According to the EU’s FAQ on GDPR key features of GDPR include:

  • Increased territorial scope
  • Increased penalties – those organization in breach of GDPR can be fined up to 4% of annual global turnover or €20 Million (whichever is greater)
  • Consent – the EU has strengthened the conditions surrounding the requirement for the disclosures regarding the consent given for the use of data to be in plain language and not full of complex legal terminology. Also strengthened are the rules surrounding the ease with which consent can be withdrawn
  • Breach notifications – notification of any data breaches must be provided within 72 hours of a fund manager first becoming aware of the breach
  • Right to access – Expanded rights for individuals to be able to obtain clarification as to whether or not personal data concerning them is being utilized, where and for what purpose
  • Data erasure – Investors in a fund also will have a right under GDPR to have their data forgotten. Investors may also even have the ability to request that third-parties that the funds work with stop processing their datadata protection jigsaw Are you incorporating GDPR into your operational due diligence reviews?
  • Data portability – GDPR introduces a new concept known as data portability which is the right for an investor, sometimes referred to as a so-called data subject in the regulations, to receive the personal data concerning them. Investors may also have the right to transmit that data to another entity such as a different fund manager.
  • Privacy by design and data minimization requirements – these privacy and design concepts are integrated into GDPR and call for data privacy controls to be implemented as part of the initial design of a fund manager’s systems. An additional theme of GDPR is to collect and retain only the minimum amount of data required and limiting access to only essential personnel

Data Protection Officers, Controllers and Processors

GDPR contains a number of technical terms which fund managers must be familiar with in designing their policies and procedures to comply with this legislation. To catch up on terminology, under GDPR there are also entities known as a, “controller.” This is the entity that determines the purposes, conditions and means of the processing of personal data. A data, “processor” is an entity which processes personal data on behalf of the controller. Using this terminology, a fund manager would likely be the controller and third-party fund service providers would be processors.

There is also a requirement under GDPR for a fund manager in the majority of cases to appoint an individual to a position known as a Data Protection Officer (DPO). There are a number of similarities between the role of a DPO and compliance related roles such as a Money Laundering Reporting Officer (MLRO), as

EN B The role of a data protection officer Are you incorporating GDPR into your operational due diligence reviews?

well as the Chief Compliance Officer (CCO) position. Similar to the role of the MLRO and CCO, the DPO may either be an employee of the fund manager or a third-party service provider. Another similarity to the practices typically employed for CCOs, under GDPR is that the DPO role must report directly to the highest level of management, must avoid conflict of interest and have appropriate resources to carry out their tasks. With all of this overlap there may be a tendency for a fund manager to simply add another hat to the already top-heavy role of the CCO by simply assigning them the required DPO title as well. Is this merely providing GDPR the minimum required lip service or will such dual appointments actually address the law’s requirements?

GDPR Operational due diligence considerations

If you haven’t already asked about GDPR during operational due diligence (ODD) – you should start!

In preparing for GDPR, both hedge fund and private equity fund managers must likely integrate their preparatory GDPR work with various departments including compliance, information technology, risk management, and senior management. The ways in which a fund manager has begun to make these preparations will likely be a useful source of information to signal if the manager is both aware of the intricacies of GDPR as well as if they have begun to make the appropriate preparations.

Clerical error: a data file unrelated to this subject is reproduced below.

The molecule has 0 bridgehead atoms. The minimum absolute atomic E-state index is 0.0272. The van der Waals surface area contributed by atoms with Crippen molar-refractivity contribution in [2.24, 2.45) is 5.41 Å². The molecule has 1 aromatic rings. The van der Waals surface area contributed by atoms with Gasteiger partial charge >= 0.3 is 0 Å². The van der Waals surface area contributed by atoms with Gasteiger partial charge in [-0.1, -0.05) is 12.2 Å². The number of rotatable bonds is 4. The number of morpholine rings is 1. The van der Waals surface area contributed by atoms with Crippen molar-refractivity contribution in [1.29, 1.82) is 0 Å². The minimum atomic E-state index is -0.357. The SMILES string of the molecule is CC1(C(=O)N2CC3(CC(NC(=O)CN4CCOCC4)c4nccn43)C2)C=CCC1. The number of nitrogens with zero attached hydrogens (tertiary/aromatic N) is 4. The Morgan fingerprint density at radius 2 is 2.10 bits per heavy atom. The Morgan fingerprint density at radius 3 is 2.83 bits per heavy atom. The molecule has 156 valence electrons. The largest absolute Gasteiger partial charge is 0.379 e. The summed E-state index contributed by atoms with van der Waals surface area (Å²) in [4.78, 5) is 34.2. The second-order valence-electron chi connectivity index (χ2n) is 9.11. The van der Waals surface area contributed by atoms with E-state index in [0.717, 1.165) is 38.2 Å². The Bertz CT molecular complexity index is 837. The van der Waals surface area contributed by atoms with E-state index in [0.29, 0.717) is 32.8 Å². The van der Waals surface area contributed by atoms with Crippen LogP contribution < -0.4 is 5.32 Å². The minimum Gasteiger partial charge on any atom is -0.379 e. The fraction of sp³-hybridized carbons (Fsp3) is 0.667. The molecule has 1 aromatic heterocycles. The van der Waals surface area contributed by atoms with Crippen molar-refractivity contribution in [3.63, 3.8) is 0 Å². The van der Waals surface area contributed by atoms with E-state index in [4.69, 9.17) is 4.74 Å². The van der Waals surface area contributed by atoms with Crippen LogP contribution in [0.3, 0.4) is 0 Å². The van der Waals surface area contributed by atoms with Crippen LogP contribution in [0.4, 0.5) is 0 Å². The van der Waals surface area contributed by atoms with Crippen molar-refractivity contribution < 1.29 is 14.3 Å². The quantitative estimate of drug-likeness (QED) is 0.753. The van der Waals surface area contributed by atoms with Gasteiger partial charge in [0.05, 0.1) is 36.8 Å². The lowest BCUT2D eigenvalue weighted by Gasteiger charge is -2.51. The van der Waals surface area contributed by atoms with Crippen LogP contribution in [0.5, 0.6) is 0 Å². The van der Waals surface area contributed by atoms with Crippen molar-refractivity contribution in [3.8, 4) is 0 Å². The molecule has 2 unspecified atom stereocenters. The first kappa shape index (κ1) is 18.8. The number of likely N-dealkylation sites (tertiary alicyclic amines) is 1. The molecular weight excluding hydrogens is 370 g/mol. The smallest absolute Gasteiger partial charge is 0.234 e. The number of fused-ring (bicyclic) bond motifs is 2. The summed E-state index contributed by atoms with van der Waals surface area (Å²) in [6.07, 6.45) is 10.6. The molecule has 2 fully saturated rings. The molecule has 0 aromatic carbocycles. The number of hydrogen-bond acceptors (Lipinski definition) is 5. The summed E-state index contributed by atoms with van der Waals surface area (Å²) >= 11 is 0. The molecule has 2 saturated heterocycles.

• Service provider based GDPR solutions

Similar to the initial implementation of Form PF in the US, there have been a number of information technology vendors and other fund third-party service providers including law-firms have begun to offer GDPR consulting services to hedge funds and private equity funds. The wide variety of services range from technology based data solutions to more traditional compliance and law based consulting. The GDPR related services offered by these firms may overlap with services a hedge fund or private equity manager is currently utilizing from an existing provider. Sorting all this out so as not to provide for a duplication of efforts, either internally at the fund or among multiple service providers, should be part of a fund’s pre-GDPR implementation game plan.

  • Cloud considerations

Hedge funds and private equity managers are increasingly utilizing cloud based solutions in part for their ease of accessibility, enhanced security and cost efficiency. A consideration for fund managers under GDPR would be if data is stored by a manager on their own cloud or more likely using third-party based cloud solutions. Additionally, a fund’s serviceGDPR Cloud Compliance Are you incorporating GDPR into your operational due diligence reviews?provider, such as an administrator or information technology vendor, may store fund related data on the cloud. Alternatively, a vendor engaged by a fund to assist with GDPR but as part of this process may also store fund data on the cloud. This use of the cloud could expose not only the third-party vendor to risk, but also the fund itself to enhanced data security and oversight obligations under GDPR.

  • UK Brexit considerationskeep calm gdpr Are you incorporating GDPR into your operational due diligence reviews?

There are also considerations for UK based fund managers facing uncertainty surrounding whether or not the UK will retain GDPR in a post-Brexit environment. While the situation is uncertain, in part based on a history of similar previous UK legislation, such as the UK Data Protection Act of 1998, the UK government has suggested that they any legislation they implement will largely follow GDPR.